A recent experiment with mice suggests that nanoparticles loaded with “death genes” could be used to kill brain cancer cells that surgeons can’t reach.
The genes would be released from the tiny biodegradable particles to selectively kill off leftover tumor cells without damaging normal brain tissue.
“In our experiments, our nanoparticles successfully delivered a test gene to brain cancer cells in mice, where it was then turned on,” says Jordan Green, assistant professor of biomedical engineering and neurosurgery at Johns Hopkins University School of Medicine.
“We now have evidence that these tiny Trojan horses will also be able to carry genes that selectively induce death in cancer cells, while leaving healthy cells healthy.”
Green and colleagues focused on glioblastomas, the most lethal and aggressive form of brain cancer. With standard treatments of surgery, chemotherapy and radiation, the median survival time is only 14.6 months.
Improvement will only come with the ability to kill tumor cells resistant to standard treatments, says Alfredo Quiñones-Hinojosa, professor of neurosurgery and a member of the research team.
Death to oncospheres
Because nature protects the brain by making it difficult to reach its cells from the bloodstream, particles that could carry tumor-destroying DNA instructions directly to cancer cells during surgery are a good alternative.
Quiñones-Hinojosa and his team removed cancer cells from willing patients and grew them in the laboratory until they formed little spheres of cells, termed oncospheres, likely to be the most resistant to chemotherapy and radiation and capable of creating new tumors.
Quiñones-Hinojosa then worked with Green to find a vehicle for genes that would cause death in the oncospheres. Green’s laboratory specializes in producing round particles sized at nanoscale, measured in billionths of a meter.
The particles are made of biodegradable plastic whose properties can be optimized for different medical missions. By varying the atoms within the plastic, the team can make particles of different sizes, with different stabilities and affinities for water or oil.
For this study, Green’s team created dozens of different types of particles and tested their ability to carry and deliver a test sequence of DNA—specifically a gene for a red or green glowing protein—to the oncospheres.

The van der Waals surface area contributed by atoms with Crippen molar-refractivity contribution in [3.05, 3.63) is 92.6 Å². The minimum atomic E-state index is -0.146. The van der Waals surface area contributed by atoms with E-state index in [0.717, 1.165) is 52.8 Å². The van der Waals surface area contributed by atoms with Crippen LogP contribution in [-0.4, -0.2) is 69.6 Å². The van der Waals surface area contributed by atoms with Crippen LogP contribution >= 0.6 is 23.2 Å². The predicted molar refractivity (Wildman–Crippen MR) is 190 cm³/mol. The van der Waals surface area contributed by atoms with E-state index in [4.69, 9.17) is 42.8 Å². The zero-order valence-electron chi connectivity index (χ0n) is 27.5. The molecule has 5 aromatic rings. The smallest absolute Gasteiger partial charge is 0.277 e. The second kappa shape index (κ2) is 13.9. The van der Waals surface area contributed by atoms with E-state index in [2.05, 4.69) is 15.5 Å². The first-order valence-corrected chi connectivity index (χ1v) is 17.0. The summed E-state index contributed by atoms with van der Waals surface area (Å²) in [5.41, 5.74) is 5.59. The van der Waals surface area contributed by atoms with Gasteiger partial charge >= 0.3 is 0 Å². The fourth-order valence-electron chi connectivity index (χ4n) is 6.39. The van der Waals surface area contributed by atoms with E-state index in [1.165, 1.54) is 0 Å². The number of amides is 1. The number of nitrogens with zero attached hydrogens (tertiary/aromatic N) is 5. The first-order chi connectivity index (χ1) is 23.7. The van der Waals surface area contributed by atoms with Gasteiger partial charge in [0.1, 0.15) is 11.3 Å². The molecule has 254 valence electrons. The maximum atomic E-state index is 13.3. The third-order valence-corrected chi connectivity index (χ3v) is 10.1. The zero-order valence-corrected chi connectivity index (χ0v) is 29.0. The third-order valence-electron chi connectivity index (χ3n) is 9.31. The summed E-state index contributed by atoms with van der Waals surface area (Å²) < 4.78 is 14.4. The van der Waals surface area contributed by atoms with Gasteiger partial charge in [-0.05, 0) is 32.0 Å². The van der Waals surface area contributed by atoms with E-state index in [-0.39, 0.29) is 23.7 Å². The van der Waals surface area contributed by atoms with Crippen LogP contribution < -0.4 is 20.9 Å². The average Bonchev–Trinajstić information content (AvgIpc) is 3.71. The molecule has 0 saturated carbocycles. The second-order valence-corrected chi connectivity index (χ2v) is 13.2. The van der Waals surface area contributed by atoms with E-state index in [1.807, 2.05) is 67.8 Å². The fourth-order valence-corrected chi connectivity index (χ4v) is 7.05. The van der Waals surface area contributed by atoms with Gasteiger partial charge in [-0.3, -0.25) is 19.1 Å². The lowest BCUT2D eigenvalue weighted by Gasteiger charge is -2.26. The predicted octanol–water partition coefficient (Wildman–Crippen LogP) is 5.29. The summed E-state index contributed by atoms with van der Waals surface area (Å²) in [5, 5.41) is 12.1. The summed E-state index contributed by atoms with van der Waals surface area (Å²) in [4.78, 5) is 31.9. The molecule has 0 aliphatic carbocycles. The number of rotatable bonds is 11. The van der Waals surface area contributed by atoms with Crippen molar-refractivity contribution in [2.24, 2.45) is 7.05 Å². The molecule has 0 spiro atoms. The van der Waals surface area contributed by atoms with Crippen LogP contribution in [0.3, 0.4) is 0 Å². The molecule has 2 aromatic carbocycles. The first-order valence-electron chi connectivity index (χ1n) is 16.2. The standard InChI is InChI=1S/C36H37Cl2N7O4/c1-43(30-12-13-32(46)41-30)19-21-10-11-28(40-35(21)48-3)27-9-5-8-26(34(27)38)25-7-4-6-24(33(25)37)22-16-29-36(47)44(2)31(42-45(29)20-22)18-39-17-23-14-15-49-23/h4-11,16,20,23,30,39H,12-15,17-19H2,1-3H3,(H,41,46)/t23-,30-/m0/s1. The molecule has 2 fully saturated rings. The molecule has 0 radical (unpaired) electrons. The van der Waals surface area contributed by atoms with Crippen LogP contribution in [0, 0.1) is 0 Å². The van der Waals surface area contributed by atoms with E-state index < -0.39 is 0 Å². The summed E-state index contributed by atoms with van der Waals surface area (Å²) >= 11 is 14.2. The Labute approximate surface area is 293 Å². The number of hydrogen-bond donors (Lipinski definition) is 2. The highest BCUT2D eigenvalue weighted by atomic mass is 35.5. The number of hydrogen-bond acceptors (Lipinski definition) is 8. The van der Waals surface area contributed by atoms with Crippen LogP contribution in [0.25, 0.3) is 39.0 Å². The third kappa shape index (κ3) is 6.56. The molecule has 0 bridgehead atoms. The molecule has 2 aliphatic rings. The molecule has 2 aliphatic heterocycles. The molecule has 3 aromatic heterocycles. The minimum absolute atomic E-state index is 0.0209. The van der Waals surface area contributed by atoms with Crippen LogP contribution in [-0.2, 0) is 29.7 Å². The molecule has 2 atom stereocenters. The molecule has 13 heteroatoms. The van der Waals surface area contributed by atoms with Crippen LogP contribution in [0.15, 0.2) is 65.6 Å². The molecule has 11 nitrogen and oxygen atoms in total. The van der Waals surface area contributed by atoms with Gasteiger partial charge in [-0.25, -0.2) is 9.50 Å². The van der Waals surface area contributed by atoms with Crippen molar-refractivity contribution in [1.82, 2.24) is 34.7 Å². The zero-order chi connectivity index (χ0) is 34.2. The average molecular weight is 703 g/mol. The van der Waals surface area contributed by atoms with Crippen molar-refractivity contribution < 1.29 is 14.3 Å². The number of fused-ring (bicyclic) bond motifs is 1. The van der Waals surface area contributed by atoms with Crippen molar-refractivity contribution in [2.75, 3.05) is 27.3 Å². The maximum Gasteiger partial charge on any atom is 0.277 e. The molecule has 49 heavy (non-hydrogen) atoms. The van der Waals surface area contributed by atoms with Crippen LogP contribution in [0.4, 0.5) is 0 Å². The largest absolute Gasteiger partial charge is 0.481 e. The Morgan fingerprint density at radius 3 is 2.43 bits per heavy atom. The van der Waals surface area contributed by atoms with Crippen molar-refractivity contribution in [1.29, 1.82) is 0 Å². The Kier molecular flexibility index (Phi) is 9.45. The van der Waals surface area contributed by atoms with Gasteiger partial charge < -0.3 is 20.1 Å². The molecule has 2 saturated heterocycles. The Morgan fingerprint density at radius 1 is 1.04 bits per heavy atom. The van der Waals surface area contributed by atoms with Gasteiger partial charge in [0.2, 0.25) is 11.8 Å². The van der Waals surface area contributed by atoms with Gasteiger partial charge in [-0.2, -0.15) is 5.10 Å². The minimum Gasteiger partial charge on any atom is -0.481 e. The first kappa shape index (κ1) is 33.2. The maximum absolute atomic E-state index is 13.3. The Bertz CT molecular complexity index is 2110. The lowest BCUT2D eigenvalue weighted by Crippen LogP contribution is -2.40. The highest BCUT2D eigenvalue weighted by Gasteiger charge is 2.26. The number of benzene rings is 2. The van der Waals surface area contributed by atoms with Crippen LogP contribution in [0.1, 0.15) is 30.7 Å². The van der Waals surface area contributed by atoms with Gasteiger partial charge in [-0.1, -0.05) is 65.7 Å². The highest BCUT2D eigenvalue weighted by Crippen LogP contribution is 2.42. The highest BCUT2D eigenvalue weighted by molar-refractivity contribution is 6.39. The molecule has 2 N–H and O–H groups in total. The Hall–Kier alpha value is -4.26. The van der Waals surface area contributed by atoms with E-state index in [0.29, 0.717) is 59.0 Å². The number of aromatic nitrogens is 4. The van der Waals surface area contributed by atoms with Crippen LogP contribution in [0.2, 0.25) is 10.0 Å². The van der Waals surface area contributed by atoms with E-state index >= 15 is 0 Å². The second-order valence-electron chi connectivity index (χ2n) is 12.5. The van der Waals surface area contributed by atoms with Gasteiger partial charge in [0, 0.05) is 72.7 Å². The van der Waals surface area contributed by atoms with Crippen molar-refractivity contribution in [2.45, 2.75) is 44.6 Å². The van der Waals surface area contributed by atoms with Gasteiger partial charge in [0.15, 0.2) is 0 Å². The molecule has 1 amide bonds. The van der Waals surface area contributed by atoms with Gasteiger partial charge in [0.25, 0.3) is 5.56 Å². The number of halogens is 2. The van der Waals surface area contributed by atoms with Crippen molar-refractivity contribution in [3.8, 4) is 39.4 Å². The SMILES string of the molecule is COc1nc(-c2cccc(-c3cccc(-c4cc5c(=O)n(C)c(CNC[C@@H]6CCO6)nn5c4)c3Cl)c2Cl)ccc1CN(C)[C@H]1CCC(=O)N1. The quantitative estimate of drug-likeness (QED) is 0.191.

By tracking the survival of cells that engulfed the particles and measuring the red or green light they emitted, the researchers determined which particles performed best, then tested that formulation in mice with human brain cancer derived from their patients.
They injected the particles directly into mice with a human brain cancer and into the brains of healthy mice for use as comparison. Surprisingly, healthy cells rarely produced the glowing proteins, even though the DNA-carrying particles were entering tumor cells and non-tumor cells in similar numbers.
They report the details in a paper published in ACS Nano.
“This is exactly what one would want to see, cancer specificity, but we are still researching the mechanism that allows this to occur,” says Green. “We hope our continued experiments will shed light on this so that we can apply what we learn to other scenarios.”
“It is exciting to have found a way to selectively target gene delivery to cancer cells,” says Quiñones-Hinojosa. “It’s a method that is much more feasible and safer for patients than traditional gene therapy, which uses modified viruses to carry out the treatment.”
The particles can be freeze-dried and stored for at least two years without losing effectiveness.
“Nanoparticles that remain stable for such a long time allow us to make up formulations well in advance and in large batches,” says Stephany Tzeng, a member of Green’s team. “This makes them easy to use consistently in experiments and surgeries; we add water to the particles, and they’re good to go.”
In a related study, published in the same journal, Green’s group also showed that a different particle formulation could effectively carry and deliver so-called siRNAs to brain cancer cells. siRNAs are very small molecules that carry genetic information to cells, but unlike DNA that can turn genes on, siRNA interferes with the production of particular proteins and can turn cancer genes off.
The National Institute of Biomedical Imaging and Bioengineering, the National Cancer Institute, and the Maryland Stem Cell Research Fund-TEDCO funded the research.
Source: Johns Hopkins University